The U.S. is raising red flags about Russia's space program, just as the White House is considering making a new military branch in space.
The U.S. claims a satellite Russia launched last year exhibited some "very abnormal behavior" that could threaten other satellites in orbit. Russia says the accusations are unfounded.
According to Russia, the satellite in question is only inspecting other Russian satellites for maintenance. But its movements apparently didn't line up with its stated mission, and whatever it was doing was apparently strange enough to worry the U.S.
The idea of using satellites to monitor and even patch up other satellites sounds pretty benign. But anything that can get close enough to inspect a friendly satellite could also be used to disable or destroy enemy satellites in orbit.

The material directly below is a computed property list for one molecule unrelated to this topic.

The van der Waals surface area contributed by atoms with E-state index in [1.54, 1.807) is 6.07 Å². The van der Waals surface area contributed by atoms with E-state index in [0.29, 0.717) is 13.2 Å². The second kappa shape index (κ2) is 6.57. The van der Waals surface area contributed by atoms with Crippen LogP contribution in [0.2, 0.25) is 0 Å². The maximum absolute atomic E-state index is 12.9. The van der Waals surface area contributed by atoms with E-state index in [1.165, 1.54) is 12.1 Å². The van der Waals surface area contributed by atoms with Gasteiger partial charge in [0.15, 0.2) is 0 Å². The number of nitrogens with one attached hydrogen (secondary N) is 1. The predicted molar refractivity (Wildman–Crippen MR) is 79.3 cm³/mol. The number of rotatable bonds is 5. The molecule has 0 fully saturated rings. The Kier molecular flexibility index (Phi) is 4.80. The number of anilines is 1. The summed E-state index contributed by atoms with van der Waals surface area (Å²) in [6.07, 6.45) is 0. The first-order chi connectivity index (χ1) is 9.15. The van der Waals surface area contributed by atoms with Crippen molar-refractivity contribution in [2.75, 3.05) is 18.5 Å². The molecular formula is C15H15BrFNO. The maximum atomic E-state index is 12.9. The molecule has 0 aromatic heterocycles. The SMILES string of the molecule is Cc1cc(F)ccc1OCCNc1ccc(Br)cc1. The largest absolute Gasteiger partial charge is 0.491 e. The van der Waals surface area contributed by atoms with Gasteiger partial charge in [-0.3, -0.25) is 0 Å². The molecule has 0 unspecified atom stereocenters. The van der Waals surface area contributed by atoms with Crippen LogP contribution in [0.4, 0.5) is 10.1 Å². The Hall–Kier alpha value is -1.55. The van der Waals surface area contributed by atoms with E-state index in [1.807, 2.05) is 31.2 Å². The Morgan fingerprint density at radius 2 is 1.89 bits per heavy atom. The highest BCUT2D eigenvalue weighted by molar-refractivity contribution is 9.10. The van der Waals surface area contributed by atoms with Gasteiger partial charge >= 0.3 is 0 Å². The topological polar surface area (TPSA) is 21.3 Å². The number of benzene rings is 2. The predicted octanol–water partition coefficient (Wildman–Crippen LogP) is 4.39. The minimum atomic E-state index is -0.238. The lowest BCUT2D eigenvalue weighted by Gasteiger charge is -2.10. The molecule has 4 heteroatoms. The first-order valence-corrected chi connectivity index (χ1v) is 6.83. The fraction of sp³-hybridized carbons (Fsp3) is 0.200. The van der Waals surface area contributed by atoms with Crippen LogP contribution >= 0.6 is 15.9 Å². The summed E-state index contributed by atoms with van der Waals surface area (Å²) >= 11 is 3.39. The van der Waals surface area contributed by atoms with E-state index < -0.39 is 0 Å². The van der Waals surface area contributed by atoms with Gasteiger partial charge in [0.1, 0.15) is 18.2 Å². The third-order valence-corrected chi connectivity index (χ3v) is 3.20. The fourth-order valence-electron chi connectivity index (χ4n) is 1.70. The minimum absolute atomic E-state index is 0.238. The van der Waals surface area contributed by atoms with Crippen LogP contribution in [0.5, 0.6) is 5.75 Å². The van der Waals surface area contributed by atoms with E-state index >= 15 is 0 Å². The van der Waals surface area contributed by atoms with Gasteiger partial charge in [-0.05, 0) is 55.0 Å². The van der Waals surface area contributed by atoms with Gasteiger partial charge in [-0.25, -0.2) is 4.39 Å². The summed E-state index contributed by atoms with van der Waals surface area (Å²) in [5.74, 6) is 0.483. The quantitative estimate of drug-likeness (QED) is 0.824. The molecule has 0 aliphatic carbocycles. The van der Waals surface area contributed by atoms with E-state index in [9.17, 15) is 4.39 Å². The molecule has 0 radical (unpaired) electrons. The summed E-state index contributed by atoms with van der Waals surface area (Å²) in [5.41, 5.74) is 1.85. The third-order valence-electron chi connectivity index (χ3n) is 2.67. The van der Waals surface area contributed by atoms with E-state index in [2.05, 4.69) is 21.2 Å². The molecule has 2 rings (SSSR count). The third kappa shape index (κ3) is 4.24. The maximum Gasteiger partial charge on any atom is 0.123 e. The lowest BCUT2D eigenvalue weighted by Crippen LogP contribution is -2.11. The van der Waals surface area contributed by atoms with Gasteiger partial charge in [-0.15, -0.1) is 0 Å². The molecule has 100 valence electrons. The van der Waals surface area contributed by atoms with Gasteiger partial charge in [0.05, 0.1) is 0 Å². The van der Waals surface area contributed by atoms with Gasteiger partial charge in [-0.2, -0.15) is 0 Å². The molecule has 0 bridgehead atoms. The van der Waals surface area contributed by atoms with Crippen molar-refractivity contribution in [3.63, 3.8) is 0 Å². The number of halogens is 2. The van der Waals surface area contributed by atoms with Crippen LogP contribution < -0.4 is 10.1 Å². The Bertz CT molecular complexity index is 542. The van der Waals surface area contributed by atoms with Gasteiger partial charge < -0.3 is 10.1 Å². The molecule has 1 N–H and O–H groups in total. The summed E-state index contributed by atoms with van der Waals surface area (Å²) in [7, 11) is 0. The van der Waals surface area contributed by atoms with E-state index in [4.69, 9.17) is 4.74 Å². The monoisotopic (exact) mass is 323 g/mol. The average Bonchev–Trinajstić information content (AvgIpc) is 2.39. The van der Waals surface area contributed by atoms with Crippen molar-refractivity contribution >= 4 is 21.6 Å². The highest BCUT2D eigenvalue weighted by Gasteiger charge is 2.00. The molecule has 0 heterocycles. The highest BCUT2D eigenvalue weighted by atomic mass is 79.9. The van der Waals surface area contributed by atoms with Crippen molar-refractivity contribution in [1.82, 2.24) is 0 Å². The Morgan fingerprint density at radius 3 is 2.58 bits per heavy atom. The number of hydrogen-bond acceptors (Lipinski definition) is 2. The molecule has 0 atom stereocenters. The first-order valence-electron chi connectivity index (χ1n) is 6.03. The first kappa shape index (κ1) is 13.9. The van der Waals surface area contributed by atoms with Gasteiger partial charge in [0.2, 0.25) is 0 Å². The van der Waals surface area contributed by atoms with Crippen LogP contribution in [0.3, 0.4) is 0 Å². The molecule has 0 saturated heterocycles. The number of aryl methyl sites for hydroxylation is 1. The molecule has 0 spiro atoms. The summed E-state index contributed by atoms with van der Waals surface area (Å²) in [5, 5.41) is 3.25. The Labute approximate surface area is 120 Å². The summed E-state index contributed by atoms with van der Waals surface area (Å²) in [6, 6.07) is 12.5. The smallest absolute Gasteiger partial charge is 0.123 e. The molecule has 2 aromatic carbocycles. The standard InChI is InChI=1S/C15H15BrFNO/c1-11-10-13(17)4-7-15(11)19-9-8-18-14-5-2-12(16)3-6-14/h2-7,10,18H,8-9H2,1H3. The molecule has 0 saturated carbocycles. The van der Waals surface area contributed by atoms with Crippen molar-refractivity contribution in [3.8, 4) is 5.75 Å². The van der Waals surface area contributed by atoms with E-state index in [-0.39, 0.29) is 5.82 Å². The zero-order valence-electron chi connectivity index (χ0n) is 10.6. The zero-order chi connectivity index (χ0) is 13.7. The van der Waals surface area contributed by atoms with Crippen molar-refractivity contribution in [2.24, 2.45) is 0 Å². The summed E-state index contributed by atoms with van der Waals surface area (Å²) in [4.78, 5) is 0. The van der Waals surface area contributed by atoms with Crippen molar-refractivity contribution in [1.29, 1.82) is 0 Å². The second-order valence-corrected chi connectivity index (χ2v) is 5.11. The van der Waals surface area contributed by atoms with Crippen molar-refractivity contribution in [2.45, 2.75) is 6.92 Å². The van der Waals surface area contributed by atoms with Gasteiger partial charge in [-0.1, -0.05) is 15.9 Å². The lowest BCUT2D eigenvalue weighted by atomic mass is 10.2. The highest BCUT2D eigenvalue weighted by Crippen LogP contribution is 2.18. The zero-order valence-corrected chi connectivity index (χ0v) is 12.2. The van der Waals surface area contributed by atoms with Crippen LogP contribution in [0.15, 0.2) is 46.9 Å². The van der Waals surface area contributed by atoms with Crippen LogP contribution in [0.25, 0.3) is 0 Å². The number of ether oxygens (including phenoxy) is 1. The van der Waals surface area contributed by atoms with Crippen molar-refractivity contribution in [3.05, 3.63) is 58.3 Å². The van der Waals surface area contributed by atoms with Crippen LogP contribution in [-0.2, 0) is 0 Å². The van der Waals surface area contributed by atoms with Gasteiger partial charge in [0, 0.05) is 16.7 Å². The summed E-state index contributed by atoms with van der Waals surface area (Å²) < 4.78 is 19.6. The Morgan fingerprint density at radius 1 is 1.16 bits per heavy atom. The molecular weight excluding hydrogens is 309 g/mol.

That's a major vulnerability for the U.S. military. Satellites coordinate almost every military operation, and there aren't really any effective protections to keep them from being tampered with.
This comes as the White House is floating its plans for a U.S. Space Force. Pointing out potential bad behavior from other countries could make it easier for the Trump administration to justify its plans for a military presence in space.
And rogue satellite-killers are just one possible threat satellites have to face. Russia, China and the U.S. all have the capability to field systems that can take out satellites from the ground.
Currently, international treaties only bar weapons of mass destruction from being fielded in outer space. The U.S. has rejected an international ban on conventional weapons in space pushed forward by Russia as ineffective and full of loopholes.